Wednesday, 14 September 2011

Book Review: Celtic Devotional: Daily Prayers and Blessings

Celtic Devotional: Daily Prayers and Blessings
Caitlín Matthews

I bought this book because I'd heard good things about it, along the lines of it being good inspiration for prayers and so on. Having read a few of the Matthews' collective works over the year and having not been particularly impressed, I'd held off bothering with it, but a preview of it on Google Books coinciding with a fit of boredom piqued my interest. At a penny and change for postage, second hand, I figured even if it was awful I wouldn't be losing out on much.

It's not bad. I can't say I found it to be fantastic, either, though. There are some genuinely good bits and pieces in here, but there is also a lot in here that as poetry goes, is not so good. I'm no expert in poetry, but I can spot clumsy and strained attempts at maintaining a rhyme or rhythm a mile off. Those I am an expert at...

For the most part I found the way it was all framed and phrased to be very off-putting. The book is very New Ageish, and that might sound more than a little snobbish but what I really mean is that much of it articulates ideas and concepts that are just alien to my thinking: Lots of Lords and Ladies, Grandmothers and Grandfathers (of this, that and the other), soul-midwives, self-contemplation and self-realisation, and love, light and life (notes of, drops of, glows of, greetings of, gems of, etc)...Some of the terminology does make me cringe a little, in amongst a good smattering of jargon.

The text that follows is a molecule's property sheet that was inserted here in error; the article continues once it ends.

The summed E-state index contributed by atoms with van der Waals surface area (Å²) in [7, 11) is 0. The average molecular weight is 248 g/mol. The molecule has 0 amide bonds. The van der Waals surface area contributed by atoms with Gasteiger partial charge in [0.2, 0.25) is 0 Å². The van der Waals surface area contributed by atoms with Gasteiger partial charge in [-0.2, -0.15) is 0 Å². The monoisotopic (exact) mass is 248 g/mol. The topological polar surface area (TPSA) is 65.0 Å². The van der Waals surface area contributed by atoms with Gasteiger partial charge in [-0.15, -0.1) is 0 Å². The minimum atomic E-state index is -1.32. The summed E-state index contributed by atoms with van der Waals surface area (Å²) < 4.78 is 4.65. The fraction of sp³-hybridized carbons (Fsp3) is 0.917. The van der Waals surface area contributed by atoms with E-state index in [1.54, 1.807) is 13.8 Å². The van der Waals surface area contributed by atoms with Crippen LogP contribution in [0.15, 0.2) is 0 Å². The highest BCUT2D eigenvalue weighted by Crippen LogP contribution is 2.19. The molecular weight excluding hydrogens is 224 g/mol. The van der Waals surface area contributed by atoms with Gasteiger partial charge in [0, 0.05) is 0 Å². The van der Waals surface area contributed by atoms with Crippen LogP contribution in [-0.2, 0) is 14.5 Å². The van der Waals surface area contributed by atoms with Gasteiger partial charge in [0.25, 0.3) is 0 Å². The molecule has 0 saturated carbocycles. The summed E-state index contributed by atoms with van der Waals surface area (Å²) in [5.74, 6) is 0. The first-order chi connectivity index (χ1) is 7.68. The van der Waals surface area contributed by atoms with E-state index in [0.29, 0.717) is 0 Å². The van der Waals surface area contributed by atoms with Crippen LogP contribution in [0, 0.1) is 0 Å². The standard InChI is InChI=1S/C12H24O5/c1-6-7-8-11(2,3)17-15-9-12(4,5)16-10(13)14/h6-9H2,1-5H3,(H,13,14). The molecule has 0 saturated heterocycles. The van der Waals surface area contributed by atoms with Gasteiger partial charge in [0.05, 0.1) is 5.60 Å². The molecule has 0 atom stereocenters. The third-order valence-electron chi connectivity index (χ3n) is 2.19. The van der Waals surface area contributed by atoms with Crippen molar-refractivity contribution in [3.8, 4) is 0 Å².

The book is set out season by season, with prayers and invocations to usher in and see out each season/Quarter Day, and then there are daily prayers and invocations given for each day throughout each quarter, along with activities, meditations or contemplations to concentrate on that are relative to the theme of the quarter. There are kindling prayers on rising, smooring prayers on going to rest, and so on, but they are all to do with the soul rather than any literal kindling or smooring. In that respect, I can't help but wonder if smooring the soul each night is rather ill-advised? Hmm...Smooring is also explained as a Scots Gàidhlig word - it's not. It's a minor mistake, but an unnecessary one. But anyway, the soul theme in general is consistent with the over-arching aim of the book - the first chapter is titled 'Opening the Soul Shrine.'

In spite of my reservations and the New Age phrasing a lot of the time there really is some genuinely beautiful work in here. Matthews has certainly managed to capture the general essence and tone of Irish and Scottish poetry in particular (to my eye) and that in itself gives good inspiration to see the kind of things she's picked up on. As you work through you can see that much of it is pretty formulaic, which will either seem nicely consistent or thoroughly repetitive. I don't see myself ever actually working my way through the book day-by-day, to be honest.

I think the main problem I have with the book is that it's a 'Celtic' devotional, but aside from being framed around the use of the Irish names for the Quarter Days and the general idea of daily prayers that echo what you find in the Carmina Gadelica, there's nothing that's really Celtic at all. For one, the main inspiration is clearly Gaelic, but there's nothing really Gaelic in there and so the whole thing comes across as more than a little bit superficial. A lot of the prayers address 'Grandmother' and 'Grandfather', 'Lord' and 'Lady', or the soul-friend or soul-mentor of your choosing. In general, when anything theological is touched on, it's framed in terms of 'the Divine', which seems to be a way of keeping everything as neutral as possible in order to appeal to a broad audience. It's not something that appeals to me, though, and over all the books is not something I find to be particularly workable or adaptable to my own circumstances. For me, the quibbles permeate the whole content, so even the bits I do like I don't think would be something I'd find myself looking back on or using in my own devotions (your mileage may vary, of course).